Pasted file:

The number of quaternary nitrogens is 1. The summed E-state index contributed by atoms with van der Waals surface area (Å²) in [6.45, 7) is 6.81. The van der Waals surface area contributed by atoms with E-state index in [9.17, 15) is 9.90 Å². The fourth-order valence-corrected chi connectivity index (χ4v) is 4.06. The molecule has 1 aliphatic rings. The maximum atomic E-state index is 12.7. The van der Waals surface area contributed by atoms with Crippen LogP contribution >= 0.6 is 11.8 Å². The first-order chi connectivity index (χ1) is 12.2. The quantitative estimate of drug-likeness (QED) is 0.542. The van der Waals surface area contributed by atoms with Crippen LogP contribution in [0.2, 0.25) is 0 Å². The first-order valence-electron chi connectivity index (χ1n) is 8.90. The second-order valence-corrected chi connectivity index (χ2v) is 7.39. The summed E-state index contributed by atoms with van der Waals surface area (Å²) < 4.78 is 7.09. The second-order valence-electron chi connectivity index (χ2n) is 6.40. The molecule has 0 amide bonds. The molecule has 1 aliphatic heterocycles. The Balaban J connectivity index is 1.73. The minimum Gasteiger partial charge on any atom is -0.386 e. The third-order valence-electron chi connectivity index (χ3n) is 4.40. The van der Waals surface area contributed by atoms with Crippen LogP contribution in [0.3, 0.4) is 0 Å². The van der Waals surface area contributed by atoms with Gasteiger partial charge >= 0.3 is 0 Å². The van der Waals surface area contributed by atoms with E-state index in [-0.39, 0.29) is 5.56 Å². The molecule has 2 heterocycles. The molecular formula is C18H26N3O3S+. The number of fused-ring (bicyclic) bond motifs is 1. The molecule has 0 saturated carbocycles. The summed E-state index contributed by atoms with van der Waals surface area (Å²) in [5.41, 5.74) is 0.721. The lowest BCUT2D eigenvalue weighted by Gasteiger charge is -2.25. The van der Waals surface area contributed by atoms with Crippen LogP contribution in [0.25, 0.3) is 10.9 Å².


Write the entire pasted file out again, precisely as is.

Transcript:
The number of quaternary nitrogens is 1. The summed E-state index contributed by atoms with van der Waals surface area (Å²) in [6.45, 7) is 6.81. The van der Waals surface area contributed by atoms with E-state index in [9.17, 15) is 9.90 Å². The fourth-order valence-corrected chi connectivity index (χ4v) is 4.06. The molecule has 1 aliphatic rings. The maximum atomic E-state index is 12.7. The van der Waals surface area contributed by atoms with Crippen LogP contribution >= 0.6 is 11.8 Å². The first-order chi connectivity index (χ1) is 12.2. The quantitative estimate of drug-likeness (QED) is 0.542. The van der Waals surface area contributed by atoms with Crippen LogP contribution in [0.2, 0.25) is 0 Å². The first-order valence-electron chi connectivity index (χ1n) is 8.90. The second-order valence-corrected chi connectivity index (χ2v) is 7.39. The summed E-state index contributed by atoms with van der Waals surface area (Å²) < 4.78 is 7.09. The second-order valence-electron chi connectivity index (χ2n) is 6.40. The molecule has 0 amide bonds. The molecule has 1 aliphatic heterocycles. The Balaban J connectivity index is 1.73. The minimum Gasteiger partial charge on any atom is -0.386 e. The third-order valence-electron chi connectivity index (χ3n) is 4.40. The van der Waals surface area contributed by atoms with Crippen LogP contribution in [0.3, 0.4) is 0 Å². The van der Waals surface area contributed by atoms with Gasteiger partial charge >= 0.3 is 0 Å². The van der Waals surface area contributed by atoms with E-state index in [-0.39, 0.29) is 5.56 Å². The molecule has 2 heterocycles. The molecular formula is C18H26N3O3S+. The number of fused-ring (bicyclic) bond motifs is 1. The molecule has 0 saturated carbocycles. The summed E-state index contributed by atoms with van der Waals surface area (Å²) in [5.41, 5.74) is 0.721. The lowest BCUT2D eigenvalue weighted by Gasteiger charge is -2.25. The van der Waals surface area contributed by atoms with Crippen LogP contribution in [0.25, 0.3) is 10.9 Å².